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5 Tips for Turning a Startup Pitch into an Investor Relationship

When it comes to pitching potential investors, time and room for error are in short supply. The startup pitch presents an ideal opportunity to separate yourself from the competition, whether your biggest competitors are present or not. To help you succeed, we’ve put together five tips to make the most of your startup pitch presentation and turn a few short minutes with investors into a lasting and profitable relationship.

1. Before A Pitch, Research Your Investors

You can’t satisfy the needs of your investors if you aren’t aware of them. The more educated you are, the better your chances of connecting with corporate presentationyour audience. Have they previously invested in your industry, or is this their first time investing in something even remotely close to what you’re
offering? Are you simply pitching them your product, or are you selling them your industry as a whole? With effective research, you can prevent time wasted on the wrong audiences and correctly address the right ones.

2. Be Accurate About the Competition

You’ll have no chance to gain investor support if you come across as dishonest during your pitch, and addressing your competition is no exception. Any smart investor will research your competitors on their own, so your failure to address them comprehensively affects you in multiple ways. Not only does it give the impression you’re trying to avoid competitors because you’re afraid to admit they have a better product, but it also deprives you of an opportunity to convince investors you have the best, or soon to be best, product in the market.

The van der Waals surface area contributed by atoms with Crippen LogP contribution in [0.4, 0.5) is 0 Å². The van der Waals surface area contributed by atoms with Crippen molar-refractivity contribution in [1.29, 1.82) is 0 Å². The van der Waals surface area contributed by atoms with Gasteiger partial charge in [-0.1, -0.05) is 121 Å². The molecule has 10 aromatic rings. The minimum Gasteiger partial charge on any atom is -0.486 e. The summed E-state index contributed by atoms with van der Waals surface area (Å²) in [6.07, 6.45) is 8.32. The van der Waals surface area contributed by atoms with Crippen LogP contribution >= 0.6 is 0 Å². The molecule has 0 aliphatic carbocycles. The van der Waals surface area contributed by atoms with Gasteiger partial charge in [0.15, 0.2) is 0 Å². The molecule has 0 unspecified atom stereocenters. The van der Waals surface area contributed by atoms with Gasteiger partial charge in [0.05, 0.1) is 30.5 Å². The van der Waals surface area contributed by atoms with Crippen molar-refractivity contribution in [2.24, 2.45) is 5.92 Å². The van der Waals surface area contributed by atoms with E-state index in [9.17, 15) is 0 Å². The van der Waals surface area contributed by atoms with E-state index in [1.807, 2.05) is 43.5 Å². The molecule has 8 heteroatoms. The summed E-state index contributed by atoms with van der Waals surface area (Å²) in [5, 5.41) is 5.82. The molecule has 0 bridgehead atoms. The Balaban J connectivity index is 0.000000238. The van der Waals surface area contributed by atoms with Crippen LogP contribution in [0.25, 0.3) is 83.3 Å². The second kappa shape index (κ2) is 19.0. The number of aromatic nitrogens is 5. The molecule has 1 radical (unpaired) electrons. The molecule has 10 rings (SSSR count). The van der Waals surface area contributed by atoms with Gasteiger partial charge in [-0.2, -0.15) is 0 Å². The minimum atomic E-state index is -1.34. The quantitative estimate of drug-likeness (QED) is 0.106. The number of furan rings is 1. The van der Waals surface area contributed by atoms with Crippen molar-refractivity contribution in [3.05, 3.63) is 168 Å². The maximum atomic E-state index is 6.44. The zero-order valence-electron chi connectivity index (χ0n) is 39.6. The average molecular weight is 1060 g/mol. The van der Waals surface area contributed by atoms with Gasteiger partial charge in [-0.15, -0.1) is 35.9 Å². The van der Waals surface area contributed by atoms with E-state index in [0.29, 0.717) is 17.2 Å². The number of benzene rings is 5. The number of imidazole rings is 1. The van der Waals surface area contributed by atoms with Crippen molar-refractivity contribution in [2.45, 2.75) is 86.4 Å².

Inform your potential investors of competitors big and small. Whether you’re in front of or behind the competition, show your investors why their support will enable you to stay ahead of, or surge past, your competitors. If you’re not able to honestly compare your product to the competition without turning off investors, maybe you’re not ready to take the next step. And if you aren’t, investors most definitely won’t be. 

3. Ease Risk-Related Apprehension

In addition to your honesty about the competition, you should also be open and honest when it comes to risk. Every investor assumes some risk in order to potentially reap a future reward, but you’ve also had to make numerous leaps of faith to get this far. An honest assessment of their risk begins with sharing your own. Addressing the apprehension of potential investors is the perfect opportunity to share how you’ve overcome obstacles in the past, as well as how you’ll approach them in the future.

In addition to addressing risk, take advantage of opportunities to introduce the entrepreneurs behind your product. Allowing investors to get to know your executives or other team members offers an aspect of comfort seldom experienced in the digital age of investing and could be a tipping point for hesitant investors looking for a personable touch.

4. Give Them a Headline, not a Newspaper

The pitch is your initial chance to inform investors of a great opportunity, but it isn’t your only window for communication. If you succeed in grabbing their attention now, there will be many more touch points to inform investors of everything they want and need to know.

Be bold, but concise. Even though you could write a book on reasons to invest in your company, investors are usually only willing to give you enough of their time to deliver a few short, but powerful messages. Investors have a finite attention span just like everyone else, so keep it short but gripping for now and you’ll increase the likelihood they come back for more.

5. End on a High Note

Make sure your pitch ends by leaving a sense of awe and excitement instead of causing investors to wonder why they gave you the time of day. With the short amount of time you’ve got to pitch, you’re not giving investors complete insight into your product, but giving them a reason to learn more. Your pitch most likely won’t lead to immediate financial support, but leaving investors with a positive feeling about your team and your product is a crucial first step in creating a long-lasting and mutually beneficial relationship.

Final thoughts on pitching your startup

Overall, remember: don’t forget to introduce yourself, be clear and concise and speak slowly—talking too fast won’t make the presentation end any faster and investors will likely lose you along the way. Happy Pitching!